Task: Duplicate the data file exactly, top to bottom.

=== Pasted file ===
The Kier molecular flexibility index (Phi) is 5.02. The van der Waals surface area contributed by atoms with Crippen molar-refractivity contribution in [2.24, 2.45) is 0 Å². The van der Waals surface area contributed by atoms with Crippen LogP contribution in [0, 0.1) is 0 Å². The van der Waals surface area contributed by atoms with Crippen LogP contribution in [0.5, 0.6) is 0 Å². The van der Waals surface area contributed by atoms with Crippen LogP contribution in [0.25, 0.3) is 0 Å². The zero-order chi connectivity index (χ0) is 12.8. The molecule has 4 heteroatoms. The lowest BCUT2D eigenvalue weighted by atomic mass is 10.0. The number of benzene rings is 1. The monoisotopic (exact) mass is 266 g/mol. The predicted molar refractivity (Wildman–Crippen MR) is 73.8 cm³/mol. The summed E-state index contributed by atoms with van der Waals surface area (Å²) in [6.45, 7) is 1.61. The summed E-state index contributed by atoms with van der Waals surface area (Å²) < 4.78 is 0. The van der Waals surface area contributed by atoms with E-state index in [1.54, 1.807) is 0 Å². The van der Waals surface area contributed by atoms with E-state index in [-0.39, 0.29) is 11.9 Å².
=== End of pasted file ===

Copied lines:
The Kier molecular flexibility index (Phi) is 5.02. The van der Waals surface area contributed by atoms with Crippen molar-refractivity contribution in [2.24, 2.45) is 0 Å². The van der Waals surface area contributed by atoms with Crippen LogP contribution in [0, 0.1) is 0 Å². The van der Waals surface area contributed by atoms with Crippen LogP contribution in [0.5, 0.6) is 0 Å². The van der Waals surface area contributed by atoms with Crippen LogP contribution in [0.25, 0.3) is 0 Å². The zero-order chi connectivity index (χ0) is 12.8. The molecule has 4 heteroatoms. The lowest BCUT2D eigenvalue weighted by atomic mass is 10.0. The number of benzene rings is 1. The monoisotopic (exact) mass is 266 g/mol. The predicted molar refractivity (Wildman–Crippen MR) is 73.8 cm³/mol. The summed E-state index contributed by atoms with van der Waals surface area (Å²) in [6.45, 7) is 1.61. The summed E-state index contributed by atoms with van der Waals surface area (Å²) < 4.78 is 0. The van der Waals surface area contributed by atoms with E-state index in [1.54, 1.807) is 0 Å². The van der Waals surface area contributed by atoms with E-state index in [-0.39, 0.29) is 11.9 Å².